* The economy may be heading toward a period of stagflation.
* How to be prudent ahead of possible stagflation.
May 2022 Returns:
Energy prices continued to climb during the month of May, adding to fears that inflation may be persistent. Natural gas gained +12.4%, adding to its +28.3% gain in April.[ix] Crude oil advanced +9.53% for the month to $114.67 per barrel.[x] The S&P 500 hit its 52-week low on May 20 and briefly entered “bear market territory”, down -20% from its all-time high and then bounced in the last week of trading to close up for the month.
Stagflation is the “perfect storm” of negative news: rising unemployment, rising costs and a slowing economy. The classical definition is persistent inflation combined with stagnant consumer demand and relatively high unemployment. Is the U.S. economy about to be hit by a stagflation storm the likes of which have not been seen since the 1970s? Let’s consider each of these indicators:
Is the U.S. economy experiencing persistent inflation? Yes. Personal Consumption Expenditures Index excluding Food and Energy was up +4.9% year-over-year in April 2022.[xi]
Has consumer demand stagnated? Not yet. April retail sales were up +6.7% year-over-year. Slowing from the large gains that were seen after lockdowns ended in 2021.[xii]
Retailers are starting to see a big shift in consumer spending away from non-discretionary (things you want) to discretionary (things you need). Walmart’s Chief Executive Officer Doug McMillon said the disappointing earnings were “unexpected” and reflect an “unusual” environment. Inflation squeezed consumer discretionary spending and staffing costs increased.[xiii] Walmart stock fell over -11%, its worst one-day performance since the crash of 1987.[xiv] Target fell -25%, also its worst performance since the 1987 crash, as it saw unusually high costs and consumers shift spending away from discretionary purchases.[xv]
We believe that spending has been propped up by consumers buying what they need on credit. March saw a +29% increase year-over-year in revolving consumer credit, followed by a +19.6% year-over-year advance in April.[xvi] Revolving consumer credit consists mainly of credit card debt. We do not believe the trajectory of the chart below is sustainable.
Personal consumption expenditures and retail sales are both lagging indicators. If we look at a leading indicator, the Economic Cycle Research Institute (ECRI) Weekly Leading Index, we see signs that the economy is rapidly slowing. The year-over-year change of the four-week moving average of the ECRI Weekly Leading Index was -3.2% as of May 20, 2022.[xvii]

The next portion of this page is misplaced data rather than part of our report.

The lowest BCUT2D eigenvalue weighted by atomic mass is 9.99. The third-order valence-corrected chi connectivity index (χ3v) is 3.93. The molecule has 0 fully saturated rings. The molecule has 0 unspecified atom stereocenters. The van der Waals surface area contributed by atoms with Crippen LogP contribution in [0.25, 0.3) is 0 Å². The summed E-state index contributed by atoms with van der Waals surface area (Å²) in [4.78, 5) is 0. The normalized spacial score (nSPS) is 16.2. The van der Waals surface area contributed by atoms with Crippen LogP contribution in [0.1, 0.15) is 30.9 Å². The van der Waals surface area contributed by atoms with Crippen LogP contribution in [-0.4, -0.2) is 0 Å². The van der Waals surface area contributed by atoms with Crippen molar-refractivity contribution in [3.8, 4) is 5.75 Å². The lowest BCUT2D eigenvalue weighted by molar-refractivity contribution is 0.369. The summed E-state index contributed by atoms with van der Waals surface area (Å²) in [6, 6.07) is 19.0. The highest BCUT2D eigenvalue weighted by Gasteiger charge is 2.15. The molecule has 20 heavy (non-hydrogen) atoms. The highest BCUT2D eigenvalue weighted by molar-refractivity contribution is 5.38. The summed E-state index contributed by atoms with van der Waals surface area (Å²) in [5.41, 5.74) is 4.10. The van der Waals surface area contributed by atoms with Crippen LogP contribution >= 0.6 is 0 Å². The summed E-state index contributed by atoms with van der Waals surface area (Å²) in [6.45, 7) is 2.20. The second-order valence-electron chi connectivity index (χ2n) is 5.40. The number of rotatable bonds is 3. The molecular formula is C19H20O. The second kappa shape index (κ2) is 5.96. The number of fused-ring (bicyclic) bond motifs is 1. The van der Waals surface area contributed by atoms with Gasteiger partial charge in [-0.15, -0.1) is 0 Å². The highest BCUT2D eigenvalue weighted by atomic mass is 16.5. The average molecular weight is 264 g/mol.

Relatively high unemployment? No. May Nonfarm Payrolls showed +390,000 jobs added to the economy.[xviii] We are still seeing healthy gains in employment, but at a more muted level than mid-2020.
Already this year, we have seen a small wave of companies, including Wells Fargo, Robinhood, Netflix, Carvana, and Peloton, announce employee cuts.[xix] On June 2, 2022, Elon Musk emailed Tesla executives and told them the company needs to reduce its workforce by 10%, citing a “super bad feeling” about the economy.[xx] As the economy slows, we may see increased layoffs.
We may continue to see persistent inflation, slowing consumer spending and slower job growth and layoffs. The Federal Reserve may have to raise rates faster and higher than expected to combat inflation and in doing so could likely impact consumer demand and increase unemployment. Economist Mohamed El-Erian, in an interview with Fortune magazine, said stagflation is “unavoidable” and investors should prepare for a “significant slowdown in growth.”[xxi] On June 1, 2022, Jamie Dimon, CEO of JPMorgan – the largest bank in the U.S. – spoke to analysts and investors and said current conditions are “fine”, but then warned, “You’d better brace yourself. JPMorgan is bracing ourselves and we’re going to be very conservative with our balance sheet.” Dimon continued, “You know, I said there’s storm clouds but I’m going to change it … it’s a hurricane.” Dimon went on to say he doesn’t know if it’s going to be “a minor one or Superstorm Sandy.”[xxii]
It is possible inflation will subside, the consumer will remain strong and unemployment will remain near record low levels. However, if these three things don’t happen, how does one to prepare for the storm?
Many investment strategists believe owning Treasury Inflation-Protected Securities (TIPS) and real assets, such as real estate and commodities, can help reduce inflation risk. We have also observed that during past environments where growth is slowing, that consumer staples (the things you need) tend to outperform the rest of the market. We have already positioned a healthy weighting of TIPS, gold, and gold miners in our Dynamic and Strategic strategies.
We may or may not be interpreting these deteriorating graphs smartly while the business leaders discussed above are shouting danger “at the top of their lungs.” Regardless, the rational act for today is to continue these investments in CIG’s client portfolios to potentially protect against inflation or stagflation. But we also recognize that the markets are remarkably unstable right now. It’s hard to predict when Chairman Powell or some other market missionary will unleash a torrent of “inflation has peaked and that the Fed is overshooting.” What ultimately may offer a safe harbor for CIG’s clients is our focus and ability to quickly adjust to changing circumstances and to pursue new investment opportunities as they emerge.
We would welcome the opportunity to connect with you to address your questions and concerns and discuss the economy, as well as the value of careful active management in uncertain times.